The knives are out for Amy McGrath.
Rep. John Yarmuth, the only Democrat elected to federal office from Kentucky, hinted Thursday that McGrath, a Marine combat aviator, might not be the best candidate to take down Senate Majority Leader Mitch McConnell next year as a series of unforced errors have already buffeted her campaign in its first two days.
Yarmuth told the Louisville Courier-Journal that McGrath made a “pretty significant mistake” by indicating that she would have voted to confirm Brett Kavanuagh to the Supreme Court on Wednesday. McGrath, who said she opposed Kavanaugh at the time of his contentious confirmation fight, flip-flopped four hours later on social media and said that after “reflection,” she would have voted against Kavanaugh.
Yarmuth told the paper that the first days of McGrath’s campaign “could have gone smoother,” despite raising a whopping $2.5 million in its first 24 hours prior to hitting turbulence.
“By her own admission she made a pretty significant mistake and corrected it,” the seven-term lawmaker said. “I hope she prepares a little bit better for the rest of the campaign. I’m sure she will.”
“I think a primary might be helpful in this situation,” Yarmuth added. “Because whoever is going to face off against Mitch McConnell really needs to get their game in shape. Certainly, Amy would be a favorite in any kind of primary, but I think it would help her and if somebody else could beat her they would have demonstrated their strength as well.”
“I think a primary might be helpful in this situation.”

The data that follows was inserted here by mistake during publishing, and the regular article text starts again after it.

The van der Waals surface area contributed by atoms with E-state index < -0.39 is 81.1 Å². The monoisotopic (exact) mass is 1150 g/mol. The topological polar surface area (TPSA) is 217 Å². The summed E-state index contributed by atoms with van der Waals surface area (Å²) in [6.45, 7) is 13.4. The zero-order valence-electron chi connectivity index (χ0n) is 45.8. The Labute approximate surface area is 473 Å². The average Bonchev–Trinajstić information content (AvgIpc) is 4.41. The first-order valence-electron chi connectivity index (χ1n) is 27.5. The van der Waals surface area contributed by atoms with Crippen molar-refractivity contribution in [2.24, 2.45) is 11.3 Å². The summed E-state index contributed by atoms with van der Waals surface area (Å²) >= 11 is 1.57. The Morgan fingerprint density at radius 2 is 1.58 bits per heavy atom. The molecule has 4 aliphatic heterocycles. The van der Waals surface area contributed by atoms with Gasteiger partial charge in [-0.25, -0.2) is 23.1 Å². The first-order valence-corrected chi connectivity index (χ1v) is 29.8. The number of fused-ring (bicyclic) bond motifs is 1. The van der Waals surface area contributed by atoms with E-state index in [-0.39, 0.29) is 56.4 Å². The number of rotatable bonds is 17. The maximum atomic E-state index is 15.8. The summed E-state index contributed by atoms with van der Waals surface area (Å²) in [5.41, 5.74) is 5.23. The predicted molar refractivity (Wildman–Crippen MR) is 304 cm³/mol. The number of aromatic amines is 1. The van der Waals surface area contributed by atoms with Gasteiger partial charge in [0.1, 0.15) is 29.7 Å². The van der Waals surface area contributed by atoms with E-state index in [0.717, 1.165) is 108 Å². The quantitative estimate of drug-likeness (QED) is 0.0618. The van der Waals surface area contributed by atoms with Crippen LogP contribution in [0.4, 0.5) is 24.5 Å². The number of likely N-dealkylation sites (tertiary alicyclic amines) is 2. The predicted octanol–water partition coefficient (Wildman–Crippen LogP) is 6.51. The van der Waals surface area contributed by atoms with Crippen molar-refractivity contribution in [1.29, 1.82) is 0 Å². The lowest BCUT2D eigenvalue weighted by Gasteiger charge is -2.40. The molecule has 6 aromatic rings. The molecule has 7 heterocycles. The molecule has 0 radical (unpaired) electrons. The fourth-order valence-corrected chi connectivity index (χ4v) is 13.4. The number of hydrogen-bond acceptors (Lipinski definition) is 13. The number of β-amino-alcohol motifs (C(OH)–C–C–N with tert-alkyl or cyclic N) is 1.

McGrath’s campaign launch Tuesday was aided by a breathless NBC News report hours earlier that McConnell’s distant ancestors owned slaves — a revelation blunted by McConnell pointing out that President Barack Obama’s ancestors did as well.
In another striking moment, an eager MSNBC anchor also urged McGrath to tell viewers how they could easily donate to her campaign online.
But McGrath, who ran unsuccessfully for the House last year, was quickly criticized for her claim in a televised interview earlier on Tuesday that President Trump’s election was similar to the 9/11 terrorist attacks. Then she opened the floodgates in an interview with the Courier-Journal, Kentucky’s highest-circulation newspaper.
“You know, I think that with Judge Kavanaugh, yeah, I probably would have voted for him,” McGrath said Wednesday.
“I didn’t listen to all of the hearings. I don’t think there was anything, and I’m not a lawyer or a senator on the Judiciary Committee, so I don’t know the criteria,” McGrath offered. “But I was very concerned about Judge Kavanaugh, what I felt like were the far-right stances that he had. However, there was nothing in his record that I think would disqualify him in any way. And the fact is when you have the president and the Senate, this is our system and so I don’t think there was anything that would have disqualified him in my mind.”